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Too Much TV Can Kill You

June 15, 2011

(Ivanhoe Newswire) ““ Watching television is the most common daily activity in many populations around the world. It’s estimated that the average American watches about five hours of television a day. But that doesn’t come without risk. A new study says watching television for 2-3 hours a day or more can be associated with a higher risk of type 2 diabetes, cardiovascular disease, and death.

The study included combining the results of several studies that analyzed the association between TV viewing and the frequency of type 2 diabetes, nonfatal or fatal cardiovascular disease and all-cause mortality. The researchers searched medical literature for relevant studies from 1970 to March 2011, and identified eight studies that met the criteria for the study.

The study authors, Anders Grontved, M.P.H., M.Sc., of the University of Southern Denmark, Odense, and Frank B. Hu, M.D., Ph.D., of the Harvard School of Public Health, found that per 2 hours of TV viewing time per day was associated with a 20 percent higher risk for type 2 diabetes; a 15 percent increased risk for cardiovascular disease; and a 13 percent higher risk for all-cause mortality.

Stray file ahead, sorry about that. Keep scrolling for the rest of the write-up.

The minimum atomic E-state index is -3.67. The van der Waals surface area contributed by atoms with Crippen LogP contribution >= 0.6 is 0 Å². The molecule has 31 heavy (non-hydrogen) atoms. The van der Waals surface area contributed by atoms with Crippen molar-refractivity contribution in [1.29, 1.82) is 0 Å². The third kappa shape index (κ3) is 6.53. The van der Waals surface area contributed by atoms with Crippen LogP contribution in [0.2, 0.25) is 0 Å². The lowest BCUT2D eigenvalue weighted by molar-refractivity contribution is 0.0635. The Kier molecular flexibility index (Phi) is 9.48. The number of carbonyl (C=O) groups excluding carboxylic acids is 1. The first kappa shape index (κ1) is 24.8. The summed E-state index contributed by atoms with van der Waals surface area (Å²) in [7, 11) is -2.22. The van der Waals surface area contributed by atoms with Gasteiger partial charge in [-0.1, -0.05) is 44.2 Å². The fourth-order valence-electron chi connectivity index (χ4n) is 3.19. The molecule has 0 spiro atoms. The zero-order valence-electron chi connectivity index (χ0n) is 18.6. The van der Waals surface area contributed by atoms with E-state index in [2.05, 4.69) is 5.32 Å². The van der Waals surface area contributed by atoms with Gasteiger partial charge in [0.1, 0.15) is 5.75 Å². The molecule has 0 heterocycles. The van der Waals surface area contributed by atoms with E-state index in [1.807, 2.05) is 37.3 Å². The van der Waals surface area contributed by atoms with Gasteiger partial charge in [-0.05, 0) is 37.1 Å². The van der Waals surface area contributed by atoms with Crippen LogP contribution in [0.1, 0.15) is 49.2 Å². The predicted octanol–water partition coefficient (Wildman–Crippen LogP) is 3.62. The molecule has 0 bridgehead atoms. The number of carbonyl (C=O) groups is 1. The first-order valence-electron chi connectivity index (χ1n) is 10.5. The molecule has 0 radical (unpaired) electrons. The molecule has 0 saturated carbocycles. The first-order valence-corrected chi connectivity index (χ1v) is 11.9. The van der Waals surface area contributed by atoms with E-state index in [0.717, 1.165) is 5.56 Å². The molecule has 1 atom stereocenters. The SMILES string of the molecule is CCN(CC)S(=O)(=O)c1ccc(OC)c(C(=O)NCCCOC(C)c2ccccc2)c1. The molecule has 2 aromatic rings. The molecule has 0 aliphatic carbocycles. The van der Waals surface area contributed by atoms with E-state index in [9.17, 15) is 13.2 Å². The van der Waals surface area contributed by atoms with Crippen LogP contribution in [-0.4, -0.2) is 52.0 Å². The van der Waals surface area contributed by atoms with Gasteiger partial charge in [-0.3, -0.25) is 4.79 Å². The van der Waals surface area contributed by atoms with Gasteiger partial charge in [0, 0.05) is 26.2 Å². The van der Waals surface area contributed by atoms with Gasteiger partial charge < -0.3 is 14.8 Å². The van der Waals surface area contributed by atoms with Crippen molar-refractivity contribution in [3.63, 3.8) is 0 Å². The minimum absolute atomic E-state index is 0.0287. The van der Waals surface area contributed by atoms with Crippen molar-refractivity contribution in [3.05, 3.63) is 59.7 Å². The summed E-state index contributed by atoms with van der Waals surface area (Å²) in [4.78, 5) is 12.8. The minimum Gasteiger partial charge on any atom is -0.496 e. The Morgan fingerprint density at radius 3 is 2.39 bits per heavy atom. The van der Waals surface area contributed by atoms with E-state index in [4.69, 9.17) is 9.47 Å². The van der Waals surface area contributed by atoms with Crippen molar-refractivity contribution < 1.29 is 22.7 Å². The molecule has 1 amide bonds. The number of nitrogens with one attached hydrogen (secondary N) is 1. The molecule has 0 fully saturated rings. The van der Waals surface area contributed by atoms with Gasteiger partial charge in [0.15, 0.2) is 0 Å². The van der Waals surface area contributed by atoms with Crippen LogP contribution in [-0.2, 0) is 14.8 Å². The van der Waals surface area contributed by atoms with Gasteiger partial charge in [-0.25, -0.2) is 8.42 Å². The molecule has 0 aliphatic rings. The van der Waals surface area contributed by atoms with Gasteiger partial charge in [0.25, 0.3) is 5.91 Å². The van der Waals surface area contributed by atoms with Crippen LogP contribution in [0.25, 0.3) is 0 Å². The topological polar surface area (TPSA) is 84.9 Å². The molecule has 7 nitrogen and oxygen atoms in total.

“While the associations between time spent viewing TV and risk of type 2 diabetes and cardiovascular disease were linear, the risk of all-cause mortality appeared to increase with TV viewing duration of greater than 3 hours per day,” the authors write.

Based on frequency rates in the United States, the researchers estimated that the absolute risk difference per 2 hours of TV viewing per day was 176 for type 2 diabetes, 38 for fatal cardiovascular disease, and 104 for all-cause mortality.

“It is biologically plausible that prolonged TV viewing is associated with type 2 diabetes, cardiovascular disease, and all-cause mortality. Numerous prospective studies have reported associations of TV viewing with biological risk factors for these outcomes including obesity, adverse lipid levels, and clustered cardiovascular risk; however, some studies did not report these associations. Future research should assess the association of prolonged daily use of new media devices on energy balance and chronic disease risk,” the authors write.

SOURCE: JAMA, June 14, 2011.




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